Social Question

LostInParadise's avatar

What does it mean to be a Jew?

Asked by LostInParadise (28188points) August 22nd, 2010

I am Jewish by ancestry but not by belief. I call myself Jewish, but I understand that this identification is dependent on the religious beliefs of others. I do tend to stick to the dietary laws out of a lingering sense of guilt. I can’t eat shrimp or ham without all kinds of alarms going off in my head.

At one time the definition of Jewishness was easy. Before Islam and Christianity, Jews were the ones who believed in one god. It may be argued over whether there have been other such religions, but in most places where Jews lived they were the only ones to accept a single god.

Even after Christianity and Islam, Jews could distinguish themselves for a time by the elaborate set of laws and rituals spelled out in the first five books of the Bible.

The problem is that most of those who now call themselves Jewish no longer follow these laws. They may occasionally attend a Sabbath service and go to temple on Rosh Hashanah and Yom Kippur and light candles on Chanukah, but what does this mean? How different are these “observant” Jews from me? Are they not identifying with those in the past who took the laws and rituals seriously?

I address this question in particular to those here who are Jewish, but I leave it open to others to give their opinions as well.

Observing members: 0 Composing members: 0

8 Answers

Austinlad's avatar

Being a Jew means far more than observing the Jewish religion. It’s what I was taught and it’s what I’ve believed all my life.

Mephistopheles's avatar

I consider Judaism to be more of a tribal identity than a religion. I have no interest in its ritual or spiritual aspects, but take great pride in Jewish culture and achievements.

Remember that Jews are an ethno-religious group defined not just by religion but by language, history, culture and a vague common ancestry. It’s not a contradiction to be an atheist or secular Jew.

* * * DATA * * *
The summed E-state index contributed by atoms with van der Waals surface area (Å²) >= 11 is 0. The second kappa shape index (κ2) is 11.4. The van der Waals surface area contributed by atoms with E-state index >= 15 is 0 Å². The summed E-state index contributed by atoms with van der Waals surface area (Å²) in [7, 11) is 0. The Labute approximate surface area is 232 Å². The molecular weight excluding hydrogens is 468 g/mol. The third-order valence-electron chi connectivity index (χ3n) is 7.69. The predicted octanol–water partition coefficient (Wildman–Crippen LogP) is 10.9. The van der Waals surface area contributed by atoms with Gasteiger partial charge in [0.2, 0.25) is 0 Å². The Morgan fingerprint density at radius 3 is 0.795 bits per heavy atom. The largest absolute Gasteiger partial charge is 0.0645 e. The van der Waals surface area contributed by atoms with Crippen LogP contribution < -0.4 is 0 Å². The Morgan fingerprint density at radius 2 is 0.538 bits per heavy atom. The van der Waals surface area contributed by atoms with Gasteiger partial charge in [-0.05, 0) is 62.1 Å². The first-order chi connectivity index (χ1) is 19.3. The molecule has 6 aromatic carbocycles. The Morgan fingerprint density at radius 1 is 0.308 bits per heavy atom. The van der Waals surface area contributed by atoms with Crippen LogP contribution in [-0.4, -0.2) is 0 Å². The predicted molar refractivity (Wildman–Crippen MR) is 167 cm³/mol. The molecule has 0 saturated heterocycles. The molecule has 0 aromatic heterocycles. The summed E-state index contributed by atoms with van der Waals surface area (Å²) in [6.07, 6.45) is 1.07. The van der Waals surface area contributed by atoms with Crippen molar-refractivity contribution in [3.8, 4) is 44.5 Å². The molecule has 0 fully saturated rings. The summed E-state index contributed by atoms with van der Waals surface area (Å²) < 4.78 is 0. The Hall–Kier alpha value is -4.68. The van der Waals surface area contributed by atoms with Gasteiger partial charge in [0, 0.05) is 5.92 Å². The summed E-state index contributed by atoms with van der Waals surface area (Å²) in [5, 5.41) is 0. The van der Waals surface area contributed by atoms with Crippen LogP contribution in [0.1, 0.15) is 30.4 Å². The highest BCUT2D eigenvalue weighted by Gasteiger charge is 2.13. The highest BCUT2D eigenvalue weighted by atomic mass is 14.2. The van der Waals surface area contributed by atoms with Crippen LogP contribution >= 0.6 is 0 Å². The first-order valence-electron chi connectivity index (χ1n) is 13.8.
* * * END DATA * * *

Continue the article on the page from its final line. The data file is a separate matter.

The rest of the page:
answerjill's avatar

I sort of think of it like being a member of a family. You are a part of it whether you identify with it or not!

Frenchfry's avatar

My family on my Father’s side is Jewish. My father was jewish, my mother not. She had to convert to marry. I am like you. I am not. I can make a wonderful pot of matza ball soup . My father when he passed he was buried in the jewish cementary and I was given a candle to light on certain times. I learn about it more and more . I am very fascinated it with it.

LostInParadise's avatar

To all of you, If the religion disappeared, would there still be a Jewish identity?

answerjill's avatar

@lostinparadise I think that there would be, but I find a great deal of value in the religious aspects of Judaism, so that possibility makes me sad.

Dr_Dredd's avatar

Jewish people believe in one God, as you have said. We also hope for the coming of the Messiah one day, but as opposed to Christianity, we don’t think Jesus was that Messiah.

Personally, I believe Jesus was a radical rabbi who pissed off the establishment one too many times.

As others have said, there is also the shared culture and history to define Jews as a both a religious and ethnic group.

Aster's avatar

I thought the Q meant: “what do Jews believe and how do they celebrate?”

Answer this question




to answer.
Your answer will be saved while you login or join.

Have a question? Ask Fluther!

What do you know more about?
Knowledge Networking @ Fluther